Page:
Scholars and legal practitioners have long debated the virtues and vices of integrated models of health care delivery and financing. Few such models have been as promising or as rapidly adopted as Accountable Care Organizations (“ACOs”), the latest concept in delivering cost-effective, high-quality health care. Implementation of pre-ACO models, however, never required extensive grants of immunity to providers and suppliers from the federal Stark physician self-referral law (“Stark”) and other fraud and abuse laws. The broad waivers issued by the Centers for Medicare & Medicaid Services (“CMS”) for implementing ACOs raise unprecedented legal questions concerning Stark’s application to these hospital/physician arrangements designed to decrease costs. Furthermore, the waivers represent new opportunities to reconcile, through rulemaking, the cost savings of ACOs with their attendant risks of physician abuse or patient harm accomplished through Stark-proscribed self-referral.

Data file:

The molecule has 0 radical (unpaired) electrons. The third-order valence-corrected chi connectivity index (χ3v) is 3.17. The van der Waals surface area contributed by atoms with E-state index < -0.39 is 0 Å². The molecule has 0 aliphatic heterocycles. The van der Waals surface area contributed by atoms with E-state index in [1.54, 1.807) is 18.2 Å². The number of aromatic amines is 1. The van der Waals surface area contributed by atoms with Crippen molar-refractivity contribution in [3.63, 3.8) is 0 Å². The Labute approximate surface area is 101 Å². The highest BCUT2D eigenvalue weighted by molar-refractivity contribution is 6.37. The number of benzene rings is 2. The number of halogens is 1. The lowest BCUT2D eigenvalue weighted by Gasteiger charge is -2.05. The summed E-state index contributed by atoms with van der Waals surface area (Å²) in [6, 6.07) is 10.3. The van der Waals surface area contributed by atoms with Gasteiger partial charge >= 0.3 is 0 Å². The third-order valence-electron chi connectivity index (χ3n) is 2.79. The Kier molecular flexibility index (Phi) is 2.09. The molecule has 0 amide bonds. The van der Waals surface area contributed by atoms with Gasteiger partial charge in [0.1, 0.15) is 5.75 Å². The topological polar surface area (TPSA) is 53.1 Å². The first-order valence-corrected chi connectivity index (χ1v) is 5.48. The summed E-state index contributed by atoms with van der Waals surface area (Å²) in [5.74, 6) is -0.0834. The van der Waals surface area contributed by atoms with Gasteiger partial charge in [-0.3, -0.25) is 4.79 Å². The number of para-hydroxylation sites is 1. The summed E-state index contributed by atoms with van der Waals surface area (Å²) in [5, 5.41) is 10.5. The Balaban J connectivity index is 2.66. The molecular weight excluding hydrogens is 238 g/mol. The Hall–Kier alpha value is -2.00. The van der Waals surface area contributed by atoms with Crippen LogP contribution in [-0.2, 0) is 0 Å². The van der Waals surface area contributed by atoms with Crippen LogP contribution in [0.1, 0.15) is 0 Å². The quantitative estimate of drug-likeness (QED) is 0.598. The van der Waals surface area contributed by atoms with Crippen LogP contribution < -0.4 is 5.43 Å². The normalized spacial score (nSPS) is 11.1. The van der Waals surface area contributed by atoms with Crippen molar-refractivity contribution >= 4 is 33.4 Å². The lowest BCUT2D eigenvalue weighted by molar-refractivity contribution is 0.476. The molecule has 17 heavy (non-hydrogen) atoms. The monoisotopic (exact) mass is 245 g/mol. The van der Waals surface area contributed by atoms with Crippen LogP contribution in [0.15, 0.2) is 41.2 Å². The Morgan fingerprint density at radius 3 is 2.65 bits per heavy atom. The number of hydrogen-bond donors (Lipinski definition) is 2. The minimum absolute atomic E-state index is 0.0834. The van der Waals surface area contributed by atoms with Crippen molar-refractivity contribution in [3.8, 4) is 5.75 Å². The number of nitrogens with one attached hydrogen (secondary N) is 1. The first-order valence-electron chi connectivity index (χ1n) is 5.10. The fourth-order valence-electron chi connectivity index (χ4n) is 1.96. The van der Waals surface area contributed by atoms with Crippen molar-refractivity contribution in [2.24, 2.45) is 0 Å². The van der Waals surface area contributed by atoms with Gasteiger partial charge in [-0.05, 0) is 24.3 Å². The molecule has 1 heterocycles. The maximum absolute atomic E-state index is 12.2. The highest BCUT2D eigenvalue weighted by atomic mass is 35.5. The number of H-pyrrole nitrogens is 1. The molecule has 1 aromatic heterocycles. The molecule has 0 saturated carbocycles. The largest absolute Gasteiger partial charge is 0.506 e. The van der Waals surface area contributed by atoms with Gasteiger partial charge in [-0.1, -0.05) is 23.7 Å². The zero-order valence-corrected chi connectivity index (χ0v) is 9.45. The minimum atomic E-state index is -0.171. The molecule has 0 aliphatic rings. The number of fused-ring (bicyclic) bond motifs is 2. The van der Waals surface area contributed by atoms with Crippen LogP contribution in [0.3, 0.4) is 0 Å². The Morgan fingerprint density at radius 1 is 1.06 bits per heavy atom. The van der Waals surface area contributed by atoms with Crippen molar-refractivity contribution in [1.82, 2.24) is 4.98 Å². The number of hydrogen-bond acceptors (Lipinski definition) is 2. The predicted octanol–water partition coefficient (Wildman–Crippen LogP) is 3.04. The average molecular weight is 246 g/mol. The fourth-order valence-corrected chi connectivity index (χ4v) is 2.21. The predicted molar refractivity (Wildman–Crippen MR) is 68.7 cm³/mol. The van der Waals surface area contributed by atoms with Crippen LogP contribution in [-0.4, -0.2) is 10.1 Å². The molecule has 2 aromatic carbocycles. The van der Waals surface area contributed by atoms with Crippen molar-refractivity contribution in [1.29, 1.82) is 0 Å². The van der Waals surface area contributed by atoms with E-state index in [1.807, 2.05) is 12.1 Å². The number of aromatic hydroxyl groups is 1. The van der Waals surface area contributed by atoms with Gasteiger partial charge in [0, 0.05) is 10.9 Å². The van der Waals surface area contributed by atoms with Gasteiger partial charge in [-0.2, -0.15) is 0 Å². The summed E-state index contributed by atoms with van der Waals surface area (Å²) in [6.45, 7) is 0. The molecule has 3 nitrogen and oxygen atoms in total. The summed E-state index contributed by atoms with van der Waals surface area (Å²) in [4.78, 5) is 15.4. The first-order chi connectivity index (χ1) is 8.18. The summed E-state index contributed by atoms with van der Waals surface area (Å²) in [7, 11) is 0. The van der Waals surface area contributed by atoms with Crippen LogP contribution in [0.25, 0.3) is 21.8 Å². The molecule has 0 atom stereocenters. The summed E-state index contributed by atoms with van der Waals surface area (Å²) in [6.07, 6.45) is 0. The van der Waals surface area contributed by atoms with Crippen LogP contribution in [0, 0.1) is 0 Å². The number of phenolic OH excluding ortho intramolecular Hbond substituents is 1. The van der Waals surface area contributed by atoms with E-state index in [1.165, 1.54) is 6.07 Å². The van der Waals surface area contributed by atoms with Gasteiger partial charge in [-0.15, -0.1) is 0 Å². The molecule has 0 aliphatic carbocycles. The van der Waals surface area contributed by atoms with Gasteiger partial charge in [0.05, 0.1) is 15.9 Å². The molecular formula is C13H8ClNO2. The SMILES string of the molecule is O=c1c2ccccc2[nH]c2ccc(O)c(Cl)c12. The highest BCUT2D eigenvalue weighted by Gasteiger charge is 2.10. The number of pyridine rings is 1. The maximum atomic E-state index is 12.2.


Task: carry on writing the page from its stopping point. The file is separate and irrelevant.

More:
Note, The Stark Physician Self-Referral Law and Accountable Care Organizations: Collision Course or Opportunity to Reconcile Federal Anti-Abuse and Cost-Saving Legislation?, 26 J.L. & Health 315 (2013)